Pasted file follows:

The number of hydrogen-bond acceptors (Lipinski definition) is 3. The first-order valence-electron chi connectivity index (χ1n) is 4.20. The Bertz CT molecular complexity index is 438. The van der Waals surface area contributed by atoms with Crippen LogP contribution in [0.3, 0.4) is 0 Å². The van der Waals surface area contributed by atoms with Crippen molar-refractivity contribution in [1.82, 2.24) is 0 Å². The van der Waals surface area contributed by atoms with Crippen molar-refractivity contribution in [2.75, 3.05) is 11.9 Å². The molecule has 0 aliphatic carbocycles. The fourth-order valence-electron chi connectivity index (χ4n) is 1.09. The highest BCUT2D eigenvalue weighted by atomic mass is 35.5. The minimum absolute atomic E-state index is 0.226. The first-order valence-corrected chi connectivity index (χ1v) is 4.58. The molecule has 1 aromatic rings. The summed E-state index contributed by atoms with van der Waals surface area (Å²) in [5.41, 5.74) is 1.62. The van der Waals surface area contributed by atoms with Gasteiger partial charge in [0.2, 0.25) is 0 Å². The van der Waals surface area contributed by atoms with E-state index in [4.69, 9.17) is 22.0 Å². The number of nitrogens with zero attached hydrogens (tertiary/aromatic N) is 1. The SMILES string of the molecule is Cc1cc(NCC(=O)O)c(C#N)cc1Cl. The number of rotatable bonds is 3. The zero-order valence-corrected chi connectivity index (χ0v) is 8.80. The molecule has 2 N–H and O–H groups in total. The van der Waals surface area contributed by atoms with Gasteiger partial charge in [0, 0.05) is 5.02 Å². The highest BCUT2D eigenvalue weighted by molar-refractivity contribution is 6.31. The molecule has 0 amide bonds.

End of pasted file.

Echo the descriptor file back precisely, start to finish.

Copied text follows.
The number of hydrogen-bond acceptors (Lipinski definition) is 3. The first-order valence-electron chi connectivity index (χ1n) is 4.20. The Bertz CT molecular complexity index is 438. The van der Waals surface area contributed by atoms with Crippen LogP contribution in [0.3, 0.4) is 0 Å². The van der Waals surface area contributed by atoms with Crippen molar-refractivity contribution in [1.82, 2.24) is 0 Å². The van der Waals surface area contributed by atoms with Crippen molar-refractivity contribution in [2.75, 3.05) is 11.9 Å². The molecule has 0 aliphatic carbocycles. The fourth-order valence-electron chi connectivity index (χ4n) is 1.09. The highest BCUT2D eigenvalue weighted by atomic mass is 35.5. The minimum absolute atomic E-state index is 0.226. The first-order valence-corrected chi connectivity index (χ1v) is 4.58. The molecule has 1 aromatic rings. The summed E-state index contributed by atoms with van der Waals surface area (Å²) in [5.41, 5.74) is 1.62. The van der Waals surface area contributed by atoms with Gasteiger partial charge in [0.2, 0.25) is 0 Å². The van der Waals surface area contributed by atoms with E-state index in [4.69, 9.17) is 22.0 Å². The number of nitrogens with zero attached hydrogens (tertiary/aromatic N) is 1. The SMILES string of the molecule is Cc1cc(NCC(=O)O)c(C#N)cc1Cl. The number of rotatable bonds is 3. The zero-order valence-corrected chi connectivity index (χ0v) is 8.80. The molecule has 2 N–H and O–H groups in total. The van der Waals surface area contributed by atoms with Gasteiger partial charge in [0, 0.05) is 5.02 Å². The highest BCUT2D eigenvalue weighted by molar-refractivity contribution is 6.31. The molecule has 0 amide bonds.